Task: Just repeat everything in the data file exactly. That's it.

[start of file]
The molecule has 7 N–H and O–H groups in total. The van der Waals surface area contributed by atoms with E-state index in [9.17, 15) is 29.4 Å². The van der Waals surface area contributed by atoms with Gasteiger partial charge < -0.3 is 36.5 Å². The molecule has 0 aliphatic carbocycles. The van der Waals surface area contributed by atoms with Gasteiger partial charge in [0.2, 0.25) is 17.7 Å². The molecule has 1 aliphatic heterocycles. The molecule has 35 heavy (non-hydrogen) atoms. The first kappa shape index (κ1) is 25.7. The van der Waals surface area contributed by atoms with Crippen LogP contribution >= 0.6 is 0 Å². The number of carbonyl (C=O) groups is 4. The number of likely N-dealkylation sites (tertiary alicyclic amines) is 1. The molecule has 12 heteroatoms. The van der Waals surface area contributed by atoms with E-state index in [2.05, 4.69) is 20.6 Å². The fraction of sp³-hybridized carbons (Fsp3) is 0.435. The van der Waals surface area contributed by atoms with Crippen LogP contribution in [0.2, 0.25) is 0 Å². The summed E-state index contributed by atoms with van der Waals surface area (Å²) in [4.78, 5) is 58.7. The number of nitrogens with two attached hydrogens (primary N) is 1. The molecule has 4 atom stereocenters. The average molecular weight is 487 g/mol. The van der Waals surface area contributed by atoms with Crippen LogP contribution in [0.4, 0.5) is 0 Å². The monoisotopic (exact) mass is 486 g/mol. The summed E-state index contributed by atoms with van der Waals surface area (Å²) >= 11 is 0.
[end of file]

The molecule has 7 N–H and O–H groups in total. The van der Waals surface area contributed by atoms with E-state index in [9.17, 15) is 29.4 Å². The van der Waals surface area contributed by atoms with Gasteiger partial charge < -0.3 is 36.5 Å². The molecule has 0 aliphatic carbocycles. The van der Waals surface area contributed by atoms with Gasteiger partial charge in [0.2, 0.25) is 17.7 Å². The molecule has 1 aliphatic heterocycles. The molecule has 35 heavy (non-hydrogen) atoms. The first kappa shape index (κ1) is 25.7. The van der Waals surface area contributed by atoms with Crippen LogP contribution >= 0.6 is 0 Å². The number of carbonyl (C=O) groups is 4. The number of likely N-dealkylation sites (tertiary alicyclic amines) is 1. The molecule has 12 heteroatoms. The van der Waals surface area contributed by atoms with E-state index in [2.05, 4.69) is 20.6 Å². The fraction of sp³-hybridized carbons (Fsp3) is 0.435. The van der Waals surface area contributed by atoms with Crippen LogP contribution in [0.2, 0.25) is 0 Å². The summed E-state index contributed by atoms with van der Waals surface area (Å²) in [4.78, 5) is 58.7. The number of nitrogens with two attached hydrogens (primary N) is 1. The molecule has 4 atom stereocenters. The average molecular weight is 487 g/mol. The van der Waals surface area contributed by atoms with Crippen LogP contribution in [0.4, 0.5) is 0 Å². The monoisotopic (exact) mass is 486 g/mol. The summed E-state index contributed by atoms with van der Waals surface area (Å²) >= 11 is 0.